It’d been a long day at work. It was evening, the sun already down and the sky prematurely dark from a thick layer of cloud trapping the heat underneath. I drove home over the moors, the only moving vehicle for miles, with my windows down as fierce rain hosed into my face, forcing me to close my eyes, my hair dragged back over my ears by the oncoming wind. On an old crackling cassette, made for me fifteen years ago during times of innocence, Jeff Buckley’s ‘Grace’ spat through my speakers as I matched him in volume if not tone, whilst the needle on the speedometer crept up in a neon-orange arc.
I’m in my car again. The beach was busy, as I crawled through holidaymakers, stop starting as they desperately looked for a parking space to leave their screaming, ice cream desiring progeny behind. Stopping outside a bus queue, I have Simple Minds – Don’t You Forget About Me blaring rather too loud from the stereo. I’m remembering a night out in St Albans; drunk for 108 hours and knowing my time in the city was limited, I shambled out of my ramshackle house and found a pub band, intending to dance my legs down to the knees. I flailed alone, to this song and more, as the couples and the groups of friends formed a perimeter around me – the skinny drunk and my one-night friend, a short man high on memories and cocaine.
Lost in this memory, I see movement in my perpherial vision. Three 30-something women are dancing and mouthing the words to this song. I can only laugh and give them a brief smile as the gap in front of me grows and the impatient families behind urge me onwards.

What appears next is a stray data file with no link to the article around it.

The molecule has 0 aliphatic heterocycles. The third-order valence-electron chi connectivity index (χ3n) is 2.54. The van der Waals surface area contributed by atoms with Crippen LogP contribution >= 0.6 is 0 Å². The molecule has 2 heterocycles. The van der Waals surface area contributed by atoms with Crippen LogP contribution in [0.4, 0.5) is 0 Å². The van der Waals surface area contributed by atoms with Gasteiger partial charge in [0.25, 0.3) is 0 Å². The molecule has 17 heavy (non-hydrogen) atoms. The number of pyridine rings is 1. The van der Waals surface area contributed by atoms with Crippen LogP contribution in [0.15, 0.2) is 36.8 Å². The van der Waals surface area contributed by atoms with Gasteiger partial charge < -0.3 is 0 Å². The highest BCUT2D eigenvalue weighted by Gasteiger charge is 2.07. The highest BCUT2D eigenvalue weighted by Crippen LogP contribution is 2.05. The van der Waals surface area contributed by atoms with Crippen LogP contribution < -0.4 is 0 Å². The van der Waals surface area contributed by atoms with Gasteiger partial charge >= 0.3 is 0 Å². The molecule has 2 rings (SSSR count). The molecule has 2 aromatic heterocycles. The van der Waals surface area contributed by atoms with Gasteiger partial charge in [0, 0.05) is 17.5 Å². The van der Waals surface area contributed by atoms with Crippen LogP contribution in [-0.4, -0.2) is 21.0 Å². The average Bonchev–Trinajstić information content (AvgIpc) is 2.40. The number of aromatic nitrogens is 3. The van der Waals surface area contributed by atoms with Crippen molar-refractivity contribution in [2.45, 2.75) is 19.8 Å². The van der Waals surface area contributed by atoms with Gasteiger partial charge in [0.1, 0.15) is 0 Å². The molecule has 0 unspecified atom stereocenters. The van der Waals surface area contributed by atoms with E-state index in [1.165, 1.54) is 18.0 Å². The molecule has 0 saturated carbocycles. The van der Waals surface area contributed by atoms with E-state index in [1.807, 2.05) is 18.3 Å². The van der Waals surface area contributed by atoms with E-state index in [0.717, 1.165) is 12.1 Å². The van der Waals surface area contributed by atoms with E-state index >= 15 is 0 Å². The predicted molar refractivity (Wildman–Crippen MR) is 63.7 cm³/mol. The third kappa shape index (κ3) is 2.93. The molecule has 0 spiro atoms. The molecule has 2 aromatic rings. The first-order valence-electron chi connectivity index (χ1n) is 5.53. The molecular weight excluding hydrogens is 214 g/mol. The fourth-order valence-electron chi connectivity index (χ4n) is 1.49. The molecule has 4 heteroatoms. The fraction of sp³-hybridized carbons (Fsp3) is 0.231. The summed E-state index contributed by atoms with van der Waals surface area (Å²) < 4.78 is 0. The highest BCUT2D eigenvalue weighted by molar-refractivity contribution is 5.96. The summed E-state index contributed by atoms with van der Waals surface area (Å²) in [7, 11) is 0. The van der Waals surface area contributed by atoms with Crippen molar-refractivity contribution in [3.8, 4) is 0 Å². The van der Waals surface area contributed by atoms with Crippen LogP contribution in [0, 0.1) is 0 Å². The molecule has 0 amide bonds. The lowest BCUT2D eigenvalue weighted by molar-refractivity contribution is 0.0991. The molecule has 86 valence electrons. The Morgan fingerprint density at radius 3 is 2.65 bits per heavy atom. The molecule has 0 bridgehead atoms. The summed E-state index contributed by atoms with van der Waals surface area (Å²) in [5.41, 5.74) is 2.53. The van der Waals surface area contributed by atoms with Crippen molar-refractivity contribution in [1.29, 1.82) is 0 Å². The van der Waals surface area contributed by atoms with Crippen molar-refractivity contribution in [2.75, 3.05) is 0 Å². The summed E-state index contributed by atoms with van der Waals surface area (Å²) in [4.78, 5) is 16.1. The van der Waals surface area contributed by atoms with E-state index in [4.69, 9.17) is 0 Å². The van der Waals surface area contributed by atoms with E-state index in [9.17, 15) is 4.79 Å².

I’m sitting on a train, between carriages, waiting at a station. Five men make the door at the last second, full of alcohol and violence. I remain buried in my book, the autobiography of Morrissey. After ten minutes of talking and stumbling between themselves, one of the mouth breathers asks me about my book. I tell him the title and one man’s eyes light up. Later on, all six of us are sharing musical anecdotes. We talk New Order, Joy Division, Depeche Mode and Paul Simon, via Yello and Gloria Jones. I leave them reluctantly, but I have other trains to catch.
I’m walking the beach, and a young woman marches past me, kicking up sand in her small footsteps. She gives me a sideways glance and nothing more as we pass each other. I continue to amble slowly, kneeling for photos, as the sun continues its descent. Half an hour later, as night falls, I’m a few hundred yards nearer my destination and aware that I am being watched. I turn around to see the same woman, now marching up behind me with a hard stare. I stop, and she passes by at Mach 3. I say, ‘are you trying for the land speed record?’ and she gives me an ambiguous smile, which might suggest laughter or might be calling me a dick. I capture this photo above, just before the light becomes too bad and she is so far away as to blend back into the sand from where she came.